The most terrifying mythological monsters are the ones that want to sleep with you.
Look at mermaids, for example—supposedly dugongs mistaken for beautiful topless women (how far away/homesick/salt-drunk do you need to be to mix those up? I digress) by ancient sailors, the stars of myths and horror stories about sailors wrecking their ships or drowning having been distracted and seduced by the sea ladies’ beauty. It certainly made for a good cautionary tale: scurvy-induced hallucination or not, travelling men should be wary of any strange, ethereal women they come across. They’ll seduce you with their sweet songs and drag you under the sea to drown, or maybe crash your ship for good measure. And they’ll take all your sea-biscuits when they dump you. Wicked wanton creatures! Wanderers beware!
Sirens, mermaids and other watery seducers appear in the legends of all cultures with any coastal connection, and of course they have equally dangerous, gorgeous cousins extending into all kinds of supernatural creatures: handsome and lustrous vampires, succubi and incubi, enchanters and enchantresses and a whole parade of demonic legions set on leading the unwary to ruin via their undergarments.
It’s easy to see where this mythological trope comes from. Much in the same way that fairy tales teach children good morals and life lessons (and terrify them into compliance), these myths were part of establishing a moral and safety-conscious compass: in the case of the sirens, don’t get distracted by sexy ladies when you’re missing your wife on long journeys, because you’ll end up underwater. In the case of vampires, don’t talk to strange men, because they might bite you and drink your blood. It’s less daunting, in a way, than straight-up saying ‘don’t have affairs with women you meet while at sea because you’ll end up with terrible guilt and illegitimate foreign children’ and ‘don’t talk to strange men because they may overpower and sexually assault you’. By creating veiled imagery, the warning is established.
Vampires have always been a thinly veiled metaphor for the world’s perverse dangers. I mean, look at them. They’re unearthly, eerily perfect, strikingly handsome or beautiful, strong and pale (because pale people are the prettiest, obviously). They’re mysterious and sexy and they roam the night being disgustingly elegant and fashionable. They are allure personified—and they’ll kill you and eat you if you fall for their charms!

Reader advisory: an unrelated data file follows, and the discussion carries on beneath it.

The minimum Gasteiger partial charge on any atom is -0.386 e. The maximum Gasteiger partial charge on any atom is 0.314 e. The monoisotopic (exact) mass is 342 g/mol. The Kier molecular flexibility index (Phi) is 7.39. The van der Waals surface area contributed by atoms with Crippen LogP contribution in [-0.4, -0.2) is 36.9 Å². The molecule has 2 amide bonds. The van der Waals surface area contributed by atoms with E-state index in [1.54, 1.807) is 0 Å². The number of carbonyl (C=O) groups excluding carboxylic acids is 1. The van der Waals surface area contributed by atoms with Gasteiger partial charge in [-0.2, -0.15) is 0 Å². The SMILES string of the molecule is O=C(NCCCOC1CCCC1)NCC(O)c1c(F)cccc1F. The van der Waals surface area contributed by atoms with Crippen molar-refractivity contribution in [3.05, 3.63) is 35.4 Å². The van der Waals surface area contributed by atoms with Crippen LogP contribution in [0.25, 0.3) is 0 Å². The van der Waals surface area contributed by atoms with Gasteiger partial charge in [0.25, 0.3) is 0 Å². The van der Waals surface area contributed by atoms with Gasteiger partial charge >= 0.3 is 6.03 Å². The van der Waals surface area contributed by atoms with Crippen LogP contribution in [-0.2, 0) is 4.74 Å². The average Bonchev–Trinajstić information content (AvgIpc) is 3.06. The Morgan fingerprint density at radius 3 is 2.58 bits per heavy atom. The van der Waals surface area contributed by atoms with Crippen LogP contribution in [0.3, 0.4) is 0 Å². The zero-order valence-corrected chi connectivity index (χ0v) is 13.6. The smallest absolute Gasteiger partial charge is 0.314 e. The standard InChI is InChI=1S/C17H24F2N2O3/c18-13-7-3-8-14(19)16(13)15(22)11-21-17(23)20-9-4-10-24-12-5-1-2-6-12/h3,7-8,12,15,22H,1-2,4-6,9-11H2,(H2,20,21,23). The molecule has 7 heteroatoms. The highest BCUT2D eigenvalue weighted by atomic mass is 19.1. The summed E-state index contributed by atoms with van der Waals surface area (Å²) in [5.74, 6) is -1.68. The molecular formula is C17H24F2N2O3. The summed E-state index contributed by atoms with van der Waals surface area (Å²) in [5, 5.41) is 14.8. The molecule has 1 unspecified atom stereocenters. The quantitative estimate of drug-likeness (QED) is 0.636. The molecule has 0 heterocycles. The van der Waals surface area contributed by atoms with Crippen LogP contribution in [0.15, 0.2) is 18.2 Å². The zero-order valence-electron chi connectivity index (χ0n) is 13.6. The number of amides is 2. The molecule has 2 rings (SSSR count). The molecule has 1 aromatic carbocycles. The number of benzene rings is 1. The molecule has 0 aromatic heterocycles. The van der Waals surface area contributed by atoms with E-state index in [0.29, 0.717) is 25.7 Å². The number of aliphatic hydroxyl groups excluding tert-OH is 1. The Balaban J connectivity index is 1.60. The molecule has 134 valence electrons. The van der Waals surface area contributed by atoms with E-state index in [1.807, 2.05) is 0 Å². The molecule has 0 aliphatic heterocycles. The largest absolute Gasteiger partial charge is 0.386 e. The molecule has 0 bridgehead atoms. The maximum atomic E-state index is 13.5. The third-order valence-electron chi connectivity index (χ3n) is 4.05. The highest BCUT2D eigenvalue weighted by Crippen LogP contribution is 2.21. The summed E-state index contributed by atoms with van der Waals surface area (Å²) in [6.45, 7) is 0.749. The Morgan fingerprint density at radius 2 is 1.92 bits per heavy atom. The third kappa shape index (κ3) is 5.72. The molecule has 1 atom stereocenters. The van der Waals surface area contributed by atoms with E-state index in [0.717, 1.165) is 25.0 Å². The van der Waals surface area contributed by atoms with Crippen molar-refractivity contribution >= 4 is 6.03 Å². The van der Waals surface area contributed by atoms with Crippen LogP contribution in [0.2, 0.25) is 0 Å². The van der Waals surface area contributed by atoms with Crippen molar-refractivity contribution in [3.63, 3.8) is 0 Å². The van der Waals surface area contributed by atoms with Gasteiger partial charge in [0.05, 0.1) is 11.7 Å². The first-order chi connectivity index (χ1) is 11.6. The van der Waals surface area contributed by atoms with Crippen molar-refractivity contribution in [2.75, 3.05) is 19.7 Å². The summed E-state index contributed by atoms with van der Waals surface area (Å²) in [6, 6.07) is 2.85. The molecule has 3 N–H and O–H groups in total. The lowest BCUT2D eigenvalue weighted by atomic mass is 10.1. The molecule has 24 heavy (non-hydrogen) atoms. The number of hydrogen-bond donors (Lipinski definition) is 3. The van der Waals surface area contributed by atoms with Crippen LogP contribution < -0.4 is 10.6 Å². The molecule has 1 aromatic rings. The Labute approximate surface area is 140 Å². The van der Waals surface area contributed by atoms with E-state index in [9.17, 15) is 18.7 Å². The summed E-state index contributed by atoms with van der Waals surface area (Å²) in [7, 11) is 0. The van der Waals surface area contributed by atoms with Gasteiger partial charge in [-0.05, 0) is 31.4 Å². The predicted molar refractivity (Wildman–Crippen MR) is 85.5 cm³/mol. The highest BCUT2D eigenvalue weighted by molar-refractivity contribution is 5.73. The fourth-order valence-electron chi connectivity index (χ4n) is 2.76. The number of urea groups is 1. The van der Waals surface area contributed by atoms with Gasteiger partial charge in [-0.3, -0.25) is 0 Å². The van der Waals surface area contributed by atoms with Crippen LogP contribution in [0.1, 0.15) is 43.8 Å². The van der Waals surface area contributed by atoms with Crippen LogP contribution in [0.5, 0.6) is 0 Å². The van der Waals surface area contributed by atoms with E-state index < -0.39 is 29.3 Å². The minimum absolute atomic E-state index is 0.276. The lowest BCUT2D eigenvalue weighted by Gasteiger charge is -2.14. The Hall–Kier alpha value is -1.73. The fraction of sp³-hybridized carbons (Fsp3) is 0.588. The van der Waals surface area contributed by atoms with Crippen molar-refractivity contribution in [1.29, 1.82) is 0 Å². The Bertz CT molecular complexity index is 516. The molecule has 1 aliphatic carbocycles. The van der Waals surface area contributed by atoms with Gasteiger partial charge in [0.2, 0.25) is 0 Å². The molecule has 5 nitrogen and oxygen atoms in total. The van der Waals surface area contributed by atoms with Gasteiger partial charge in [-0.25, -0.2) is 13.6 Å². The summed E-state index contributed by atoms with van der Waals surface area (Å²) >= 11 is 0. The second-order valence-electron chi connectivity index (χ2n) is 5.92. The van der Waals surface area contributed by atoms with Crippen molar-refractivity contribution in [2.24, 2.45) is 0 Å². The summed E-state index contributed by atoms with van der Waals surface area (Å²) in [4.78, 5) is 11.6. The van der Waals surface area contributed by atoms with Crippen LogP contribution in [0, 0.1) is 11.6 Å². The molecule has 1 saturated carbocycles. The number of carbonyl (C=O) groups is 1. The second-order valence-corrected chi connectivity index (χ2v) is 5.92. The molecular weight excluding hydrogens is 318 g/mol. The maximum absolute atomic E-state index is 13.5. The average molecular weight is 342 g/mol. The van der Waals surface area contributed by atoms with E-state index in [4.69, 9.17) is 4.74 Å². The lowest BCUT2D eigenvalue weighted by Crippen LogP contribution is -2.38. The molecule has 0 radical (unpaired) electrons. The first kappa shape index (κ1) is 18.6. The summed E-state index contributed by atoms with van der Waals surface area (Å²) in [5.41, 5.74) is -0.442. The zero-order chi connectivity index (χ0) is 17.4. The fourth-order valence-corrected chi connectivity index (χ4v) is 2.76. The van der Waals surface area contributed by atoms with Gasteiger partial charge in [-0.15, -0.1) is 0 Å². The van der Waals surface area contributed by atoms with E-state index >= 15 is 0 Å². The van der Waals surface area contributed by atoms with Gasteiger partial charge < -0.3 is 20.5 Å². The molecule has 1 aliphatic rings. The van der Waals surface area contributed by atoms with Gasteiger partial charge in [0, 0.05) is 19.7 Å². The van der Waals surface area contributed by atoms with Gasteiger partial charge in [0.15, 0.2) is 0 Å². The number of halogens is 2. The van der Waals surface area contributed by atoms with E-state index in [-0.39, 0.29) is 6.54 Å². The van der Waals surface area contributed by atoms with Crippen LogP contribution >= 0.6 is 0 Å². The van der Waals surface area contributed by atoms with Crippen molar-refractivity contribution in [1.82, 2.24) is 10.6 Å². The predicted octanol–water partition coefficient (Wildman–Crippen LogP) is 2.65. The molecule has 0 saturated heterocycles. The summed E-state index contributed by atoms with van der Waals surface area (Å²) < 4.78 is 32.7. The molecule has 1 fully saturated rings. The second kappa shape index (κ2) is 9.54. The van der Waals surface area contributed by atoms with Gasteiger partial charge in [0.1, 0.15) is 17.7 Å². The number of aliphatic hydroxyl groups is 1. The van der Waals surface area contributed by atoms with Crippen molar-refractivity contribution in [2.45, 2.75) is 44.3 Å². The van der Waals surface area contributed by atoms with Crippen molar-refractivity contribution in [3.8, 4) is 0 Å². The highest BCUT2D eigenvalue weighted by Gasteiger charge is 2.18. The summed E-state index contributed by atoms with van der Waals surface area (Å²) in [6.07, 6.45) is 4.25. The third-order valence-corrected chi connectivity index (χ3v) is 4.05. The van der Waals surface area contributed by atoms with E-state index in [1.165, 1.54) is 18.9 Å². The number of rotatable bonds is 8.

And not just that, but they’ll infect you and turn you into one of them. What could be more horrifying than being magically warped into pseudo-gothic Eurotrash? Or worse yet, being used as a living mini-fridge for all their blood-supping needs, turned into a mindless slave. Vampirism is dangerous and wicked and it’s spread by blood. Substitute bodily fluids, as it’s easy to do in a lot of viral cases, and you have a very apt metaphor for STDs.
Even as health technology progressed and we invented and popularised plenty of ways to prevent and combat the medical consequences of sexual activity, the stigma still remains. Maybe it’s the prudish Victorians (the side of Victorian society that was prudish, anyway, because those guys were frisky fools) still in us as a society, and we want to cling to the Dracula archetype of the converted, corrupted, scarily sexy creature of the night.
Even when these alluring lady vamps are the heroes of their own stories, a la True Blood, for example, their species and especially the part of it they represent are still portrayed as devilishly and inhumanly attractive, associated strongly with promiscuity whether they actually sleep with a lot of people or not. It’s all in the portrayal: count the number of times they lick blood seductively off their lips or make it clear they’re having a very good time drinking the stuff.